Garden edging refers to demarcating different areas of your garden to lend symmetry and definition to your garden. Here are some ideas in garden edging.
Do you have a garden with different types of flowers and shrubs, but you think it still does not look great? Do flower beds seem to spill all over the place, and you just can't put your finger on why your garden does not have that neat and appealing look?
The answer might lie in the fact that you do not have garden edging, a crucial factor to give your garden a cohesive, neat look. Garden edging helps to look at each element of your garden, and adds symmetry and beauty.
Flower Garden Edging Ideas
One of the best ways to add edging to a flower bed is with the use of stones or pebbles. There is something about the harmony of the rough texture of stones with the delicate blooms, that makes such an edging look modern and elegant.
You can stack river stones one over the other to create an enclosure for your flower beds, or use flat-faced stones, like bluestones and flagstones, to create beautiful edging. Special stones are available in nurseries to use. Stones are one of the most used edging material in formal landscapes, since it imparts a beautiful natural ambiance to a garden.
If you want cheap edging ideas, then go for brick edging. Bricks are relatively inexpensive and you can even use old mismatched bricks to make an edging. Traditionally, brick edging involves using paved stones set around the perimeter of the flower bed horizontally.
You can modernize brick edging by laying the bricks at an angle so only top angle of the brick appears over the ground. For this, you do not need professionals. Dig up a trench and fill 2 inches with sand. Now place the bricks diagonally so only the top corner of the bricks are exposed. Lean the bricks against each other and fill the trench with soil.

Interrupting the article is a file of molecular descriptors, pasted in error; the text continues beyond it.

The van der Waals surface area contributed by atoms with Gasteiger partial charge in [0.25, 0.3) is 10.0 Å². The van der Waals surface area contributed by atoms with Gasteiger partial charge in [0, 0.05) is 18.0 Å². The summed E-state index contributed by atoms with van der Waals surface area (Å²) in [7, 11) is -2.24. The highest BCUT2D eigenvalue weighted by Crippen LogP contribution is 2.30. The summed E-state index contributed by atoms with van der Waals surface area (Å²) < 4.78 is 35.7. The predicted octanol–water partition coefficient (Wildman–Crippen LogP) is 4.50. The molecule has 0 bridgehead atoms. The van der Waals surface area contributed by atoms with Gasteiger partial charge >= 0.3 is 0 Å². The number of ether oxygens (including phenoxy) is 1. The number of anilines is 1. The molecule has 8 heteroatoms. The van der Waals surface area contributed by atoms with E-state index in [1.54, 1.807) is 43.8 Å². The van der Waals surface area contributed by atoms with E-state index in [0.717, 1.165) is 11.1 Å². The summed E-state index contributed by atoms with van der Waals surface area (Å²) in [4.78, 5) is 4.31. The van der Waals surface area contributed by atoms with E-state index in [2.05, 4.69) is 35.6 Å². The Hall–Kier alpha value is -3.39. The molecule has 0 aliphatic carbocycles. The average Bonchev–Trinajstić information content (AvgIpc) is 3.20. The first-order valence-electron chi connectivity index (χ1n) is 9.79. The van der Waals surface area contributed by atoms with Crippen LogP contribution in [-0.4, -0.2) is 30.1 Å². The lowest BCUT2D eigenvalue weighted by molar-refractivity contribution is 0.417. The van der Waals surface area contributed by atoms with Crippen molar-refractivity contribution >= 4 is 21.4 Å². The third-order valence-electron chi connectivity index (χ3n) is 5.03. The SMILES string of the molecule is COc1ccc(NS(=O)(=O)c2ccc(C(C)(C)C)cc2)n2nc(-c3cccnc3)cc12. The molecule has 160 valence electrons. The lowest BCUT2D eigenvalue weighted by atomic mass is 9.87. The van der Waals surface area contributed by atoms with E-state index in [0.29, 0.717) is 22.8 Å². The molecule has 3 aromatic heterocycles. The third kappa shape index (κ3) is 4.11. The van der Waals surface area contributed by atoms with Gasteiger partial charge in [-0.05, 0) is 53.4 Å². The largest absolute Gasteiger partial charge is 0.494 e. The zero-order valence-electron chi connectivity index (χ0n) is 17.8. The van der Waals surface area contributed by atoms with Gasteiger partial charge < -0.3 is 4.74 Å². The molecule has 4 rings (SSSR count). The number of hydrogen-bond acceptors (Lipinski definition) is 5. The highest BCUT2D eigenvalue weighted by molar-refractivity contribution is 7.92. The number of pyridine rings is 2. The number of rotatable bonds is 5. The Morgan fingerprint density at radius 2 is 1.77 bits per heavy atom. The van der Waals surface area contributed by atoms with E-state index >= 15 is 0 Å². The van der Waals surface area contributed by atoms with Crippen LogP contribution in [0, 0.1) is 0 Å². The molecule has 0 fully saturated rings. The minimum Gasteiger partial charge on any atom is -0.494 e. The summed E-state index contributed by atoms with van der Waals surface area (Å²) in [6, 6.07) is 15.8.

Another cheap idea is to use plastic. Plastic edgings are available at any good hardware and garden store, and are easy to install. They have grooves on the sides that fit into each other. Just dig a trench 2-3 inches deep, place the edging, and tap them with a wooden mallet.
Although one of the least expensive options, plastic edging is not preferred by many home owners and gardeners because it looks unnatural in a garden, and does not have much aesthetic appeal. Nevertheless, it is a good option to consider if you want inexpensive but durable garden edging.
If you want to be more creative, you can use other materials, like old soda bottles, cobblestones, cedar shingles, wine bottles, and even pieces of wood fencing as edging, which will add a whimsical and personalized look to your garden.